Building fairy houses on the road.

I was inspired earlier this week when I read a post by my writer friend and family travel buddy, Julie Schwietert Collazo, about how to stop packing “so much crap” when you travel with kids. The story, which Julie published Monday, prefaced a trip she and her family were taking this weekend. The gist of the piece: Among family travelers, downsizing what you bring on trips always is a good thing.

I’ve got many favorite lines from the piece, but this, by far, is tops: “Your kids don’t need all the things you think they need. Children are far more resourceful than we give them credit for. In fact, they are far more resourceful than you are. For them, anything can be turned into a toy.”

In our family, we’ve proved this very sentiment countless times. Just this week, in fact, during stops on two of three local road trips, L’s used twigs and tree leaves to build “fairy houses.”

Beyond this advice, I *love* Julie’s recommendation for subjecting all of the kids’ items to a “wants” and “needs” test. This is something we do before every trip as well—down to laying everything on a bed and evaluating the items individually. Our needs: a few basic outfits, a streamlined toiletries bag, a box of crayons and some paper. Our wants: Extra princess dresses, travel board games, maybe some bubbles.

As Julie suggests, it also is a good idea to prioritize packing items that serve multiple functions and require minimal management. Julie’s best example is an all-purpose sarong. Our fave: The Kindle Fire HD, which currently has about 100 kids’ books (we used to schlep the old-fashioned kind everywhere).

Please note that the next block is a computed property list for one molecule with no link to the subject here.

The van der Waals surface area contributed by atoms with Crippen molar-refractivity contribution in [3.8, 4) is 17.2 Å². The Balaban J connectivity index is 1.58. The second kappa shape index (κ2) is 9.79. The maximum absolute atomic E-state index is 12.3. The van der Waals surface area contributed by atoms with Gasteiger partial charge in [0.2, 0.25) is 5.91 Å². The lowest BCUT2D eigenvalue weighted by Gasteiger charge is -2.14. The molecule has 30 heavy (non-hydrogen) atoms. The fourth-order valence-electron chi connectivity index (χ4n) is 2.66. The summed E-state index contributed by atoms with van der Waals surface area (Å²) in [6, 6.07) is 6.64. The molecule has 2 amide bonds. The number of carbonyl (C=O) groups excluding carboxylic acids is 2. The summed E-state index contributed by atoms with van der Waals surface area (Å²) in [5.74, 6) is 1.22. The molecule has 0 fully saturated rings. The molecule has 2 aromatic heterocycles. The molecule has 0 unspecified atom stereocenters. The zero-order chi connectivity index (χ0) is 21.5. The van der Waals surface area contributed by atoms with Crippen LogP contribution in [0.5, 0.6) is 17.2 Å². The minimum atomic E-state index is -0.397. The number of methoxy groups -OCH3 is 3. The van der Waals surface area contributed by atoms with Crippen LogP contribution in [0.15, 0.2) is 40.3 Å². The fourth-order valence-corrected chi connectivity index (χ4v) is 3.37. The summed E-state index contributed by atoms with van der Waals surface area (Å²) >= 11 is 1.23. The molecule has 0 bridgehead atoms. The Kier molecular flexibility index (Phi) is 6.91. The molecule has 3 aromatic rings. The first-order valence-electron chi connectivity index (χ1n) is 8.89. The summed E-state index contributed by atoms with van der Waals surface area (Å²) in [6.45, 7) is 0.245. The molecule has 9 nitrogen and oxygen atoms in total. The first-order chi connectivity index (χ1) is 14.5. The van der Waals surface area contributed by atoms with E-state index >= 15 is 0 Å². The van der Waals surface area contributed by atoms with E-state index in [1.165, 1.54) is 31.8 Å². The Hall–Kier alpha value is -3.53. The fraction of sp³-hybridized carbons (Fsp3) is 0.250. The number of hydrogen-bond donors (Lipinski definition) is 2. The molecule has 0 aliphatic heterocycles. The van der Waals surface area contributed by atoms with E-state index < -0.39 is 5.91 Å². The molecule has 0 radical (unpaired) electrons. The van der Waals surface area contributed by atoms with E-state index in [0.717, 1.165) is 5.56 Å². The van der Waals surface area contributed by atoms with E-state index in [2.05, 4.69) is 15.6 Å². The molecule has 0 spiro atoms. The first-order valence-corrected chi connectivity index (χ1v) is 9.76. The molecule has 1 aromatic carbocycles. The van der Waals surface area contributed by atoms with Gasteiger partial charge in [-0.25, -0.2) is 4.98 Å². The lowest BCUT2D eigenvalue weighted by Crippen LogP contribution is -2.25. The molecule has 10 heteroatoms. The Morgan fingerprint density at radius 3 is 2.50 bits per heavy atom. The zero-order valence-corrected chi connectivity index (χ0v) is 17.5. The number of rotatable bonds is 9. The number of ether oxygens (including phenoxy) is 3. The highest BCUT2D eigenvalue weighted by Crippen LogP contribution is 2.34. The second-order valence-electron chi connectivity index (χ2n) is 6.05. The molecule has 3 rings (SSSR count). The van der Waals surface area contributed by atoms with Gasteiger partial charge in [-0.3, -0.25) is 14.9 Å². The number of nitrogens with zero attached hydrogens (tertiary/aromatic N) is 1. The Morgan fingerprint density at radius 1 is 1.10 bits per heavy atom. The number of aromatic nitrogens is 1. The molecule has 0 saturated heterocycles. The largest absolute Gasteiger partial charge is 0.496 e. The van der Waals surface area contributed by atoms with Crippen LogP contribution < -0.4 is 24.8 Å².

In addition to these great suggestions, we have some other tips to share—secondary recommendations for downsizing the stuff you bring on family trips:

  • Bring sponge and tiny squirt-bottle of dishwashing detergent. This enables you to leave multiple cups and snack containers at home. If you’ve got a little little one, this setup also is a great way to clean pacifiers (and minimize the number of pacifiers you bring in the first place).
  • Embrace the glue stick. Having this little sucker will allow you to leave at least half of your child’s coloring implements at home. It also will allow your child to make artwork that incorporates items and objects from real life. (Such as leaves. And twigs. And local currency.)
  • Give each child the opportunity to bring three small personal items. This process teaches them how to be selective. It also gives them the opportunity to feel like they have an important say in how the packing experience plays out.

Finally—and Julie suggests this, too—consider packing only backpacks instead of roller bags. This strategy minimizes the Sherpa-shlep for us dads, and allows for freer movement around airports. It also eliminates those inevitable moments where we parents accidentally roll over our kids’ feet. Traveling is challenging enough on its own; the last thing we need as mom or dad is to spark an unnecessary meltdown.

What are your tips for downsizing the stuff you bring on family trips?